2014 has proven to be quite the year in the US cellular market and it's not over yet! Compiling a list of the top influences over the year is always going to be tough, but here we have one. Now, I don't want to go through every entry in the list because we'd be here all day but instead, let me pull out the highlights of the list. We've seen new handsets, businesses' fortunes ebb and flow and sometimes trying to determine what the key events and industry shakers is Difficult! Let's see who's been the most influential of the industry and try to put them into a semblance of order. It's a tall challenge, too, and one where I'm not sure there's a definitive answer. I'm sure that this will be a contentious list and readers will likely have lots of comments and observations.
When compiling this list, I needed to mix the regulator, the carriers, device and component manufacturers: who's been the most influential in the year? And because of this, I need to put the Federal Communications Commission at the top, the FCC. This is for the simple reason what the FCC provide the crayons that everybody else must use when they're coloring in their year. This year, we've seen the FCC manage the AWS-3 auction, which is still ongoing. The low frequency auction has been postponed a year because of the broadcasting companies lodging a complaint and we've also seen activity associated with the next generation networks – 5G.
Next in the list is going to place T-Mobile USA, headed up by the outspoken John Legere. T-Mobile have been linked with various buyers or mergers during 2014 but have not changed their business structure. Instead, the business has started something of a price war in the market with its Uncarrier marketing. Where T-Mobile has led, the other carriers have followed. I put Verizon next, then AT&T, but there's little in it. Both are ahead of Sprint, although this position may change following the change of leadership here. Sprint is hanging on to the T-Mobile-led bandwagon riding a skateboard, but I put the cell carrier behind my next two entries.
After the big carriers, it's the place of the manufacturers and this is where things get difficult. How influential is say Apple to the industry? In terms of innovation, Apple have followed, but they have massive consumer mindshare and carry considerable influence. Google have influence too but much of it is indirect: we've seen Android Lollipop, Android Wear, Android TV and Android One as just a few projects. BlackBerry have continued to develop and release new handsets and push BlackBerry OS 10 further. Microsoft continue working on Windows Phone, but neither of these names have been so influential in the year.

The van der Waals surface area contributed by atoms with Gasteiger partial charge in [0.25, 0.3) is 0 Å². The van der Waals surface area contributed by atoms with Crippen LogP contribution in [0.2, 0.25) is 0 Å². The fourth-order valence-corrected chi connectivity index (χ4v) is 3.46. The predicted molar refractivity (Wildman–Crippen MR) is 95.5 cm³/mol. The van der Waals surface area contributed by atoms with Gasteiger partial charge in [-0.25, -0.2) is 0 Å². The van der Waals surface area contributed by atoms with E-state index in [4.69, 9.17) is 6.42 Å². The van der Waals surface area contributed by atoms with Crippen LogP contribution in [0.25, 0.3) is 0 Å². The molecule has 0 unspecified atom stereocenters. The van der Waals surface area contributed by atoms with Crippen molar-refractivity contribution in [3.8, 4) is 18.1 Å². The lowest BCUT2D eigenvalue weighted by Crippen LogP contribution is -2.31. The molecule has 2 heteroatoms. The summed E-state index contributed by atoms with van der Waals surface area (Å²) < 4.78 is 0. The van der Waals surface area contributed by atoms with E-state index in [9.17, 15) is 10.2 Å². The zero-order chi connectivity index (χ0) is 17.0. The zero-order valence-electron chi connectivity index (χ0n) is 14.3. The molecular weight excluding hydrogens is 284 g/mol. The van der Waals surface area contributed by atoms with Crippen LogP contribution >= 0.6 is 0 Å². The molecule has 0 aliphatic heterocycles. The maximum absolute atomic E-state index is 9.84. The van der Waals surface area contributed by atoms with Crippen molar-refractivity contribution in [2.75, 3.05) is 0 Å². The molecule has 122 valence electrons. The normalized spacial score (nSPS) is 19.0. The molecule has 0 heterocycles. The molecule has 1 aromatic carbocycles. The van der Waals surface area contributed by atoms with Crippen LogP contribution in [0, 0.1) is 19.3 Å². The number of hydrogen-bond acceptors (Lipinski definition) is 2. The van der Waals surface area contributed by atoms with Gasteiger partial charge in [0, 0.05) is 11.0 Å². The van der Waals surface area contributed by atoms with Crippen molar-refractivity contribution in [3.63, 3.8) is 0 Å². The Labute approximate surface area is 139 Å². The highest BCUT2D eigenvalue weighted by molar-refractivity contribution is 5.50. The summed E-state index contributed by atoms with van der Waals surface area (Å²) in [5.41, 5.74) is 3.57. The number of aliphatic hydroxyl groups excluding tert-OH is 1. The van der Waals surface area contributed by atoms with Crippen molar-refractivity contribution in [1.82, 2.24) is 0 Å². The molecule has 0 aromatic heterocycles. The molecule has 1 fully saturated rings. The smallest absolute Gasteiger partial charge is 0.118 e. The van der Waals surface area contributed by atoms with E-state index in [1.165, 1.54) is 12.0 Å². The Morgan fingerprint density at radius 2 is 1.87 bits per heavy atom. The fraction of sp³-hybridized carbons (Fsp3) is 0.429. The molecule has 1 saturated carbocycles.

Where do we pitch the big name brands for the developed smartphone market (the Samsungs, Motorolas, HTCs) compared with the big names from the developing markets – the Xiaomis and Lenovos? And then we consider the component manufacturers – the Nvidias, Qualcomms and MediaTeks of the world, amongst others. I've placed MediaTek next in the list because they are an enabler for so many other businesses. MediaTek processors power many devices in many markets, from entry level Android One smartphones to the device with the highest benchmark scores and all manner of devices in-between. Of course, MediaTek are not the only Chinese processor or even component manufacturer, but they're the most plentiful Chinese processor to have made it over to the developed smartphone (and tablet) markets.
Lenovo have shown themselves that they're not afraid to bring to market different ideas. Incorporating a subwoofer and projector into a 12-inch tablet is another example of Lenovo's innovation. And OnePlus merit their entry because, regardless of the quality of the product, it's been something that many people have thought and written about over the year. It'll be difficult for OnePlus to repeat the same sort of mindshare process going forwards, but not impossible. Xiaomi's smartphones are not especially innovative, but their push into healthcare and provision of online services, plus how they are potentially shaking up the competition by offering equivalent or superior hardware at lower costs.
At the bottom of the list, I've put Nvidia and Microsoft. Nvidia because their push into mobile processing is putting powerful GPUs into smaller and smaller devices and projects such as Google's Tango. Microsoft, because although Windows Phone 8 isn't innovate, their adoption of cloud storage and rebasing their business model around their strongest product – Office – may shake up the industry.
1 Federal Communications Commission
2 T-Mobile USA
4 Verizon Wireless